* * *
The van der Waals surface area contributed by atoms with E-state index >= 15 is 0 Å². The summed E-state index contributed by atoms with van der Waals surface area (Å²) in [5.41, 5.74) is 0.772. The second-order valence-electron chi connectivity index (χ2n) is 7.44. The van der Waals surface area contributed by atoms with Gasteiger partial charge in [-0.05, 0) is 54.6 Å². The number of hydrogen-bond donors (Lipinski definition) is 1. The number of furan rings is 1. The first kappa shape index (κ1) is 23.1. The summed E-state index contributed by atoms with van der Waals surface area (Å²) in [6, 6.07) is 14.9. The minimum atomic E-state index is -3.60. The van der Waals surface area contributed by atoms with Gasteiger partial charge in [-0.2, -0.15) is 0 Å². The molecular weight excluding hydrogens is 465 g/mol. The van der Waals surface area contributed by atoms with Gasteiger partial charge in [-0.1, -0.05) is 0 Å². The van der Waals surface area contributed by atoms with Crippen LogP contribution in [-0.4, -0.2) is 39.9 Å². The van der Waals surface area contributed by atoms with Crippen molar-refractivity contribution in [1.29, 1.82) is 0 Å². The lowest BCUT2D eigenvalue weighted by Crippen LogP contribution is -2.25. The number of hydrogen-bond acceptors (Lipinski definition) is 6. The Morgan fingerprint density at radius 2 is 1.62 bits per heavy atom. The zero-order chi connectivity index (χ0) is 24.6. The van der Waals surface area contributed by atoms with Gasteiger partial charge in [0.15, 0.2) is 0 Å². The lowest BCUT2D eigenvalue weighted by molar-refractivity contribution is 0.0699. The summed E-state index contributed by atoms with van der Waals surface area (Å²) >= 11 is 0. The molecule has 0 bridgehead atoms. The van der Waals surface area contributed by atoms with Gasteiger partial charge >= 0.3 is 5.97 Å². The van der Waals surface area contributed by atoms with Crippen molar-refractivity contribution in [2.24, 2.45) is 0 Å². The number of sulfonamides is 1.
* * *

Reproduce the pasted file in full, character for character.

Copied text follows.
The van der Waals surface area contributed by atoms with E-state index >= 15 is 0 Å². The summed E-state index contributed by atoms with van der Waals surface area (Å²) in [5.41, 5.74) is 0.772. The second-order valence-electron chi connectivity index (χ2n) is 7.44. The van der Waals surface area contributed by atoms with Gasteiger partial charge in [-0.05, 0) is 54.6 Å². The number of hydrogen-bond donors (Lipinski definition) is 1. The number of furan rings is 1. The first kappa shape index (κ1) is 23.1. The summed E-state index contributed by atoms with van der Waals surface area (Å²) in [6, 6.07) is 14.9. The minimum atomic E-state index is -3.60. The van der Waals surface area contributed by atoms with Gasteiger partial charge in [-0.2, -0.15) is 0 Å². The molecular weight excluding hydrogens is 465 g/mol. The van der Waals surface area contributed by atoms with Gasteiger partial charge in [-0.1, -0.05) is 0 Å². The van der Waals surface area contributed by atoms with Crippen LogP contribution in [-0.4, -0.2) is 39.9 Å². The van der Waals surface area contributed by atoms with Crippen molar-refractivity contribution in [1.29, 1.82) is 0 Å². The lowest BCUT2D eigenvalue weighted by Crippen LogP contribution is -2.25. The number of hydrogen-bond acceptors (Lipinski definition) is 6. The Morgan fingerprint density at radius 2 is 1.62 bits per heavy atom. The zero-order chi connectivity index (χ0) is 24.6. The van der Waals surface area contributed by atoms with Gasteiger partial charge in [0.15, 0.2) is 0 Å². The lowest BCUT2D eigenvalue weighted by molar-refractivity contribution is 0.0699. The summed E-state index contributed by atoms with van der Waals surface area (Å²) >= 11 is 0. The molecule has 0 bridgehead atoms. The van der Waals surface area contributed by atoms with Gasteiger partial charge >= 0.3 is 5.97 Å². The van der Waals surface area contributed by atoms with Crippen molar-refractivity contribution in [2.24, 2.45) is 0 Å². The number of sulfonamides is 1.